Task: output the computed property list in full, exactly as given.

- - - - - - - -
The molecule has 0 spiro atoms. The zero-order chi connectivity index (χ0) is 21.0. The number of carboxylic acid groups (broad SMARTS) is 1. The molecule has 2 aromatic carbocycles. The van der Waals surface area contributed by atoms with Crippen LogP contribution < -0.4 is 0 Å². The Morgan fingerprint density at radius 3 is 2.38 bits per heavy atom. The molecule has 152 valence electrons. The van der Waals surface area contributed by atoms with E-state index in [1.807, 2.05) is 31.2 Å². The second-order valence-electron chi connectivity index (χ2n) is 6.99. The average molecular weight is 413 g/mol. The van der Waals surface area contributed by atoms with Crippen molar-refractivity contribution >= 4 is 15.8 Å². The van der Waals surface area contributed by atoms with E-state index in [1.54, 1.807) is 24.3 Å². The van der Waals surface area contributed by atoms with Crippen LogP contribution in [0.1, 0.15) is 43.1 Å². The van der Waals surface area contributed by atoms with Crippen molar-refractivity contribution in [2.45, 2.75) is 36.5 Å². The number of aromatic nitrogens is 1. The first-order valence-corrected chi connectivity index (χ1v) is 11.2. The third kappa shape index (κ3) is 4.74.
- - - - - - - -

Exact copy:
The molecule has 0 spiro atoms. The zero-order chi connectivity index (χ0) is 21.0. The number of carboxylic acid groups (broad SMARTS) is 1. The molecule has 2 aromatic carbocycles. The van der Waals surface area contributed by atoms with Crippen LogP contribution < -0.4 is 0 Å². The Morgan fingerprint density at radius 3 is 2.38 bits per heavy atom. The molecule has 152 valence electrons. The van der Waals surface area contributed by atoms with E-state index in [1.807, 2.05) is 31.2 Å². The second-order valence-electron chi connectivity index (χ2n) is 6.99. The average molecular weight is 413 g/mol. The van der Waals surface area contributed by atoms with Crippen molar-refractivity contribution >= 4 is 15.8 Å². The van der Waals surface area contributed by atoms with E-state index in [1.54, 1.807) is 24.3 Å². The van der Waals surface area contributed by atoms with Crippen LogP contribution in [0.1, 0.15) is 43.1 Å². The van der Waals surface area contributed by atoms with Crippen molar-refractivity contribution in [2.45, 2.75) is 36.5 Å². The number of aromatic nitrogens is 1. The first-order valence-corrected chi connectivity index (χ1v) is 11.2. The third kappa shape index (κ3) is 4.74.